Diabetes-Related Complication in Canada; Prevalence of Complication, Their Association with Determinants and Future Potential Cost-Effectiveness of Pharmacy-Based Intervention
Yaghoubi Kalaterahman, Mohsen 1982-
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In the 21st century, diabetes mellitus (DM) emerged as one of the most prevalent non-communicable diseases, and poses a major problem for every health system in the world. Its global prevalence has more than doubled in the last three decades. As diabetes has become more prevalent, the health programming designed to target diabetes patients has remained inadequate and only heightened the burden. This heightened burden has manifested itself in the increased risk of complications common among patients with diabetes. These complications vary widely, and are typically categorized as either micro-vascular or macro-vascular depending upon the size of blood vessels that are compromised. Due to the havoc that can ensue by either type of complication, the increased risk of diabetes-related complications has been recognized as a serious threat to population health. To gain insight into the threat posed and how it will likely present in the Canadian population, patient’s data from the diabetes component of Survey on Living with Chronic Diseases in Canada (SLCDC-DM-2011) was analyzed. This analysis revealed that among Canadian diabetes patients, 80.26 percent reported having at least one type of diabetes-related complication. The most frequently reported complications were high blood pressure (54.65%), cataracts (29.52%), poor circulation (21.68%), and heart disease (19.4%). This analysis also revealed the predictive role of socio-economic factors associated with diabetes-related complications in Canada. Being married, having a higher income, and having a higher level of education were protective against most complications. In contrast, low levels of physical activity and high levels of HbA1C were important risk factors for many diabetes–related complications. Identifying common diabetes-related complications, protective factors and risk factors is useful for combating the threat posed by diabetes-related complications. To combat this threat in practice, healthcare professionals will play a significant role in the control and management of diabetes and its complications. Diabetes is a chronic disease that needs long-term treatment, and thus multi-disciplinary teams will be required. Increasingly, pharmacists are being determined as having a prominent position on these teams due to their accessibility to the Canadian population, and their expanding scope of practice. This profession has contributed positively to the long-term prognosis of patients with diabetes, in part, by aiding in the control and management of the disease. This aid oftentimes comes in the form of pharmacy-based interventions. Pharmacy-based interventions include a variety of services aimed at enabling patients with diabetes to have better control of their condition. I conducted a systematic review and meta-analysis to evaluate the effects of pharmacy-based interventions on clinical and non-clinical outcomes associated with diabetes-related complications. Four main databases were searched. Based upon my meta-analysis, the standardized absolute mean difference in reduction of HbA1C (%) from baseline to the time of the last follow-up significantly favoured patients in the pharmacy-based intervention group compared to those receiving care as usual (0.96%; 95% CI 0.71: 1.22, P<0.001). In addition, the standardized absolute mean difference in reduction of BMI unit (kg/m2) was 0.61 (95% CI 0.20: 1.03, P<0.001) in favour of the pharmacy-based intervention group. Both of these results demonstrate the positive effect pharmacy-based interventions can have on clinical outcomes. However, there is a dearth of evidence about the effects of pharmacy-based interventions on non-clinical outcomes, including health care utilization and quality of life. Therefore, it was not possible to evaluate non-clinical outcomes associated with diabetes-related complications in the same way. Each year healthcare expenses incurred from diabetes and its complications total more than US$827 billion. This health care cost is significant, and is only expected to grow alongside diabetes’ increasing prevalence. In light of this, a debate over the comparative effectiveness of the different strategies used to manage diabetes and its complications has been sparked. The development of analytic models that can be used as tools in determining budget prioritization and cost-effectiveness of interventions is beginning to be prioritized. To conduct an economic evaluation of these interventions, simulation models are necessary. These models estimate health outcomes, such as life years saved or Quality Adjusted Life Years (QALYs) gained, and account for the costs and health consequences associated with diabetes, its complications and risk factors. I developed a hybrid (agent-based/system dynamic) individual-level micro simulation model using 2,931 patient records from the SLCDC-2011. This model extrapolated the effects of pharmacy-based interventions on health outcomes, costs and health-related quality of life (HRQOL) over time through time-varying risk factors of diabetes-related complications. The treatment effects of pharmacy-based interventions were modeled as reductions in HbA1c levels, BMI, systolic blood pressure and LDL, all of which can affect the risk of progressing long-term complications. The annual costs of diabetes-related complications, as well as, costs associated with pharmacy-based intervention from a societal prospective, were also considered. Using this data, the micro-simulation model was able to estimate the expected number of major health events (heart failure, stroke, amputation, and blindness), QALYs over a patient’s lifetime, the patient’s economic burden on the health care system, and the extent to which pharmacy-based intervention can modify these outcomes. Deterministic and probabilistic sensitivity analyses were conducted to evaluate the uncertainty around the results. Based on the results from my micro-simulation model, a pharmacy–based intervention could avert a total of 155 deaths associated with complications, 19 heart failures, 159 strokes, 24 amputations and 29 blindness events in a population of 2,931 patients over the next 50 years. In addition, the intervention could add 1,246 additional life-years (0.42 per patients) and 953 additional quality-adjusted life-years (0.32 per patients). The intervention would also be cost-effective in comparison to usual care, as indicated by the incremental discounted cost per QALY gained ($3928). Overall, these results suggest that an integrated pharmacy-based intervention could be a cost-effective strategy to control and manage diabetes-related complications in Canada. This is promising and has important public health implications that should not be ignored.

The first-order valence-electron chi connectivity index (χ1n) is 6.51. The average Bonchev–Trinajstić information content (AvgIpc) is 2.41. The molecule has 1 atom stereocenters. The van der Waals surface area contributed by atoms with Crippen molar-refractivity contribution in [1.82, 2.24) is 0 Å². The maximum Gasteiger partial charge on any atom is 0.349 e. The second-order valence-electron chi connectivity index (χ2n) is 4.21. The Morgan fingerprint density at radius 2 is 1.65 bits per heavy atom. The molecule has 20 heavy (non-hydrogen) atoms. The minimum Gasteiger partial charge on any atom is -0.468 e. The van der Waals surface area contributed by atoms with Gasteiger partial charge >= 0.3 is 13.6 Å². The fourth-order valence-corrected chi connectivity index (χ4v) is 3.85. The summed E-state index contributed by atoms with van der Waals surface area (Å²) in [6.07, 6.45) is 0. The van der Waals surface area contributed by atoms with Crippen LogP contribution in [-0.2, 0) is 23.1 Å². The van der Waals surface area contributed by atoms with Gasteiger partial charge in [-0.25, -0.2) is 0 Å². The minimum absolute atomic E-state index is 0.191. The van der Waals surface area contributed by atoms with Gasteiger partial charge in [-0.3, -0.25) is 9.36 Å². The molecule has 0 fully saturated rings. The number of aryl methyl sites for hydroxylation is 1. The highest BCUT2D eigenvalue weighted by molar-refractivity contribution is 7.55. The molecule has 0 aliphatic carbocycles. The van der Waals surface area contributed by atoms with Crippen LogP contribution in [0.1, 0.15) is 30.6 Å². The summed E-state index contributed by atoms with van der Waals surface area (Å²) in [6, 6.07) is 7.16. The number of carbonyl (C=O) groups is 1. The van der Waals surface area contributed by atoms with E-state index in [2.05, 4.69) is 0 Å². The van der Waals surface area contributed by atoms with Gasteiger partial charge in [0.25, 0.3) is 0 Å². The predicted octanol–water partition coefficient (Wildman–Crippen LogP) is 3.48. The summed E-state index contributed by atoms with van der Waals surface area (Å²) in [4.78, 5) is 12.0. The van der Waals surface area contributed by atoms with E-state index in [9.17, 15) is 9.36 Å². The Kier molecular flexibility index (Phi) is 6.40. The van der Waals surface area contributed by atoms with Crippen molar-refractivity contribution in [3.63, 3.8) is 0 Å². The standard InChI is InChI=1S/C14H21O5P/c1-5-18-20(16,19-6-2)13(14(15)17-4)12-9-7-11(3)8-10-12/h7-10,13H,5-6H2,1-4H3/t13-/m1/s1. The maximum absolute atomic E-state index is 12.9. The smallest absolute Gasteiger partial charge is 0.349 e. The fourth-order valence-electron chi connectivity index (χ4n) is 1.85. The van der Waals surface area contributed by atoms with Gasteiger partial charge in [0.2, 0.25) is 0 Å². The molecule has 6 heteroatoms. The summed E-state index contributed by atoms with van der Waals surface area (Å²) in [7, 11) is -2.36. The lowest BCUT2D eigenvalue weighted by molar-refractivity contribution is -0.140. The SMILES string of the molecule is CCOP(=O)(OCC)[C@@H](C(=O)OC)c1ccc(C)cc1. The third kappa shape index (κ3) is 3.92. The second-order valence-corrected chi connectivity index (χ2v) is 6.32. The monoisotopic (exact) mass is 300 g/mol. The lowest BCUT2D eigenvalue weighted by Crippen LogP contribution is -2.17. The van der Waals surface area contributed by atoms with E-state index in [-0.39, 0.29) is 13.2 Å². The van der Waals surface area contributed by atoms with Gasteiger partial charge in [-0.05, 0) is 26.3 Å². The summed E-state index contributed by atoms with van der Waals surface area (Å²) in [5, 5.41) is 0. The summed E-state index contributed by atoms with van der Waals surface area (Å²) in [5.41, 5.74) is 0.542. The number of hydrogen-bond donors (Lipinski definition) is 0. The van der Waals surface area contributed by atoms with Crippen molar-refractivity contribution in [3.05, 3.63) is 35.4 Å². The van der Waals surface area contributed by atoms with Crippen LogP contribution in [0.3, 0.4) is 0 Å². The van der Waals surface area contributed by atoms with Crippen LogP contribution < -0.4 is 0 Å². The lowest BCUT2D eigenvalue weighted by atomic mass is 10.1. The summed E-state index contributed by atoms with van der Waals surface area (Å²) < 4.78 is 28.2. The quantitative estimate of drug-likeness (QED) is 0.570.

DegreeDoctor of Philosophy (Ph.D.)
DepartmentSchool of Public Health
CommitteeMansell, Kerry; Vatanparast, Hassanali; Zeng, Wu; Tikoo, Suresh
Copyright DateApril 2019
Diabetes-related complications,Pharmacy-based intervention, Logistic regression,Meta-Analysis,Cost-effectiveness,Canada.